Young finished sixth in WAR (6.9) and fourth in WAR for Pitchers (7.5). He pitched 335 2/3 innings with a 3.78 ERA and a 123 ERA+. It was the only time from 1891-1905 that Cyclone didn’t finish in the top 10 in ERA in his league. He also threw a gem, according to Wikipedia, which says, “On September 18, 1897, Young pitched the first no-hitter of his career in a game against the Cincinnati Reds. Although Young did not walk a batter, the Spiders committed four errors while on defense. One of the errors had originally been ruled a hit, but the Cleveland third baseman sent a note to the press box after the eighth inning, saying he had made an error, and the ruling was changed. Young later said, that, despite his teammate’s gesture, he considered the game to be a one-hitter.”
15-10, 3.16 ERA, 61 K, .206, 0 HR, 12 RBI
Hall of Fames:
Ron’s: No (Would require five more All-Star seasons. About 80 percent chance)
1st Time All-Star-John Joseph “Red” or “Jack” Powell was born on July 9, 1874 in Bloomington, IL. He started off his long career on fire and though he’s not in the category of Kid Nichols, Amos Rusie, or teammate Cy Young, his durability is going to get him a real look at making my Hall of Fame. He’s never received even a sniff from Cooperstown, which probably looked at his lifetime 245-254 record and ignored him. But Powell pitched well for some bad teams and shouldn’t be penalized for that.
This season, he finished 10th in WAR (5.5) and fifth in WAR for Pitchers (6.0). He only started 26 games, pitching 225 innings, and had a 3.16 ERA and a 147 ERA+. Both of those latter figures are better than Young, but Cyclone pitched over 100 more innings than Powell.
Just a tidbit for your amusement. Of all the players of which I’ve written, Powell is the first one to have a color picture of himself posted on his Baseball Reference page.
Look at this story from SABR: “Perhaps no player in history experienced a more difficult major league debut than Jack Powell. He joined the Spiders in May of 1897, and saw action at first base in a game at Cleveland on Sunday, May 16. Sunday baseball was illegal in the city of Cleveland at that time, but team owner Frank Robison defied the local ordinance and scheduled the game on the Christian Sabbath. The local authorities called Robison’s bluff, and after one inning was completed, police invaded the field and arrested all the players on both teams, plus umpire Tim Hurst. They were soon released on $100 bail each, but the authorities decided to prosecute one participant in the contest to test the validity of the law. Powell, an easily expendable rookie, was the only Spider charged with violating the ban on Sunday ball, and remained in Cleveland to await trial while his teammates embarked on a road trip. In June, Powell was tried and convicted of playing ball on Sunday. He was fined five dollars, with an additional $153 tacked on for court costs.”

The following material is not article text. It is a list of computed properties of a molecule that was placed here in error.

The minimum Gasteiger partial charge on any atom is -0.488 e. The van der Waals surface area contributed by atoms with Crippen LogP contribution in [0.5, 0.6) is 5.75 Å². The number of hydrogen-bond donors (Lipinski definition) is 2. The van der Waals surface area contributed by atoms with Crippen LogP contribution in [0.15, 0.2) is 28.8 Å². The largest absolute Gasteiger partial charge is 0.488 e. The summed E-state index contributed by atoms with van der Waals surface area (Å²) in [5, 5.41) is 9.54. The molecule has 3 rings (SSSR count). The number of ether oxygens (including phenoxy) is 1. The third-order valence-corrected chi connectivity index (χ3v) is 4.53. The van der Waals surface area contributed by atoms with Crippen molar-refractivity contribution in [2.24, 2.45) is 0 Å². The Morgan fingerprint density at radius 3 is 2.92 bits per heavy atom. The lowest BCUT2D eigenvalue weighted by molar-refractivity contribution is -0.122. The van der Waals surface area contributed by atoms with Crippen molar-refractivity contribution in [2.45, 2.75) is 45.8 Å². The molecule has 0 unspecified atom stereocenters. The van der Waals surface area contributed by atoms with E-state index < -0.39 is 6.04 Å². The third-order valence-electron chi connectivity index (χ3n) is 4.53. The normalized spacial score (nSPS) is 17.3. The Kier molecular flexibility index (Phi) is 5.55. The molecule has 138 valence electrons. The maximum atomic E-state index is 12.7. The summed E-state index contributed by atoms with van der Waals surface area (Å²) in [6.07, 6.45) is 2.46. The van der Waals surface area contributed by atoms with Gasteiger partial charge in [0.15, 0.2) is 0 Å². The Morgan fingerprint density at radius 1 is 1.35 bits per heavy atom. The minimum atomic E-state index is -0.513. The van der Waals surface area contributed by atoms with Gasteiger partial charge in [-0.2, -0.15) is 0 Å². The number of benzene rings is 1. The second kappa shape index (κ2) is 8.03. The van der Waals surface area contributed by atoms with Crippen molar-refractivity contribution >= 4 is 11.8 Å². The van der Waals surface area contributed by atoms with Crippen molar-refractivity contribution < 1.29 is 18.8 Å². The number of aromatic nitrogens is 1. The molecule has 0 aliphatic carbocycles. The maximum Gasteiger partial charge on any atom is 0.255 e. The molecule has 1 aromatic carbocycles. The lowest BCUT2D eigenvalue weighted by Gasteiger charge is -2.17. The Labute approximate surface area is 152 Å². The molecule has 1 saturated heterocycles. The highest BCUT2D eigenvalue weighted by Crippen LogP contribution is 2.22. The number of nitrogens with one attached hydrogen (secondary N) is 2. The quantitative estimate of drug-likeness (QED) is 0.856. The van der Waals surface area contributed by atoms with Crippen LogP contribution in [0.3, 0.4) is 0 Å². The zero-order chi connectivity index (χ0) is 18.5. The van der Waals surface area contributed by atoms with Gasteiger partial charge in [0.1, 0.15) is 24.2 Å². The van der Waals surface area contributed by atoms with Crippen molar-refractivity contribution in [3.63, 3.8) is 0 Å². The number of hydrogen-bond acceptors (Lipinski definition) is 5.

21-10, 3.18 ERA, 91 K, .317, 0 HR, 19 RBI
Hall of Fames:
Ron’s: No (Would require 10 more seasons. Impossible)
Hit By Pitch-28
Def. Games as P-47
1st Time All-Star-George Barclay “Win” Mercer was born on June 20, 1874 in Chester, WV. He’s been a regular pitcher with the Senators since 1894, but this is his first All-Star team. This season, Mercer finished ninth in WAR for Pitchers (4.5), pitching 342 innings with a 3.18 ERA and a 135 ERA+. For someone with a nickname of Win, it’s ironic this is only one of two seasons in which he had a winning season.